With this new technology not only existing forms of valued assets will get tokenized but with advances in information technology we are quantifying and assigning value units to more and more aspects of our world and our social interactions. Token economics will be used to support these new forms of economies, whether we are talking about the emerging natural capital economy or social capital. It will be a number of years before we really have the underlining blockchain technology to do that on a large scale, but it is coming and the implications are enormous.
The point is blockchains aren’t simply extensions of existing financial and monetary systems but something truly different.
They allow us to define, quantify and exchange, new sets of values that emerge in a post-industrial economy. In so doing they allow us to expand market systems and economies as distributed management systems to coordinate more and more spheres of human activity in a decentralized fashion through peer-to-peer exchanges within digital token markets.
Blockchain is set to have a transformative effect on the very foundations of how our economies function. The study of this new form of distributed economy may be called token economics (also crypto-economics).
The primary factor to appreciate in understanding the significance of token economics is this: the most basic way in which economic data is recorded is changing.
With blockchain, the information layer upon which economies are built is changing. Therefore everything upwards of that layer will change, which is essentially everything we know about how our economies work.
Economics is, before anything, based on information. It is based on records of ownership that define who owns what and what is exchanged – what we call ledgers. Everything that exists within an advanced economy exists because it is in a ledger.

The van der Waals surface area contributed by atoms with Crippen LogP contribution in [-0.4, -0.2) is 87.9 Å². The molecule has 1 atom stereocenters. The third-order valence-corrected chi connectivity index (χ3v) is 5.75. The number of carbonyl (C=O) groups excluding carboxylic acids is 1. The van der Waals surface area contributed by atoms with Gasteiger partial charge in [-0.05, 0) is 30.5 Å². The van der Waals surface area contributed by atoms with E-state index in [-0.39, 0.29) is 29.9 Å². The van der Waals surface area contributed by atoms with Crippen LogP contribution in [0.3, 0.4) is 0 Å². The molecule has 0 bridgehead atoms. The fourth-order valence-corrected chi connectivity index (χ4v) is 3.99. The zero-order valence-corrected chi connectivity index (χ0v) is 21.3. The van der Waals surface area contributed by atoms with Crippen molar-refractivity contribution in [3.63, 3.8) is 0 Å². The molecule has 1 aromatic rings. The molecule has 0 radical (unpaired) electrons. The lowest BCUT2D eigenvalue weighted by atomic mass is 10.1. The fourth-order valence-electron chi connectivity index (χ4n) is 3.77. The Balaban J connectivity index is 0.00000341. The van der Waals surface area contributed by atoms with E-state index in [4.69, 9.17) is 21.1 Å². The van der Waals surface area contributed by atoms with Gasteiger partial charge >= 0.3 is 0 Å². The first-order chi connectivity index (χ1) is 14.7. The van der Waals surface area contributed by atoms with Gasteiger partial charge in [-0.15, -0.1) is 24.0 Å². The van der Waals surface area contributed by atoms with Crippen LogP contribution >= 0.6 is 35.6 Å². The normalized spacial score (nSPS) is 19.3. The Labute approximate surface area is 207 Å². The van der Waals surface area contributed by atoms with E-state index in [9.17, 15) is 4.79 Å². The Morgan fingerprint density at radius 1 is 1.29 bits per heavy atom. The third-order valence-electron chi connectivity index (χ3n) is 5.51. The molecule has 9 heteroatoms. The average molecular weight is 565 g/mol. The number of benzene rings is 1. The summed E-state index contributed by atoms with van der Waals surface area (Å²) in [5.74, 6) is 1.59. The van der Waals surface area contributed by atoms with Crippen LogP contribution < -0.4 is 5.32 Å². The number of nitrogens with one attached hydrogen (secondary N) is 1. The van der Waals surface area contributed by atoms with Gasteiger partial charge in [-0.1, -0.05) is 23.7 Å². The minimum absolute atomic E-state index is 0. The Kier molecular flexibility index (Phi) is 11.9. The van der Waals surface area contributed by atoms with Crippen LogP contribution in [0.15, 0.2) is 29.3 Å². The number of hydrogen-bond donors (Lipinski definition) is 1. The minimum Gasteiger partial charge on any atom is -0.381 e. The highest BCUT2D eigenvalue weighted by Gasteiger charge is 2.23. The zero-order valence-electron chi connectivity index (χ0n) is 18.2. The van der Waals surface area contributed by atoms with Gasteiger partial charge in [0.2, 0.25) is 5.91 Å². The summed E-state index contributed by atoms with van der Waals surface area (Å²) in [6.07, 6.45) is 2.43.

That ledger is currently maintained by those things we trust the most, which is the government and legal system.
The legal system determines who gets to make entries into those databases. It grants that power to various institutions that prove their trustworthiness to the legal system, as well as to the banks, insurance companies, hospitals, enterprises, institutional investors, etc.
These centralized authorities manage this complex set of records or databases and thus control how value is represented and flows within the economy – which is, of course, the foundation of their power and influence within society.
This centralized approach can have many advantages in terms of simplicity, speed, and efficiency. But it also means that we have to trust those institutions and we have to continuously work to constrain their powers.
Throughout the latter half of the 20th century, we converted that information into a digital format. But the structure of the system remained unchanged.
Today everything that we turned into digital data we can now move onto blockchain records, which can be understood as a form of distributed database. With this system, people can now connect to the database directly and we can automate the maintenance and updating of that data.
The trust required to maintain societies’ records of value is thus displaced from formal centralized institutions and now placed in the mathematics of cryptography, computer code and the design of networks. This means that at least theoretically, we do not need these centralized institutions to manage the data in the way that we did in the past.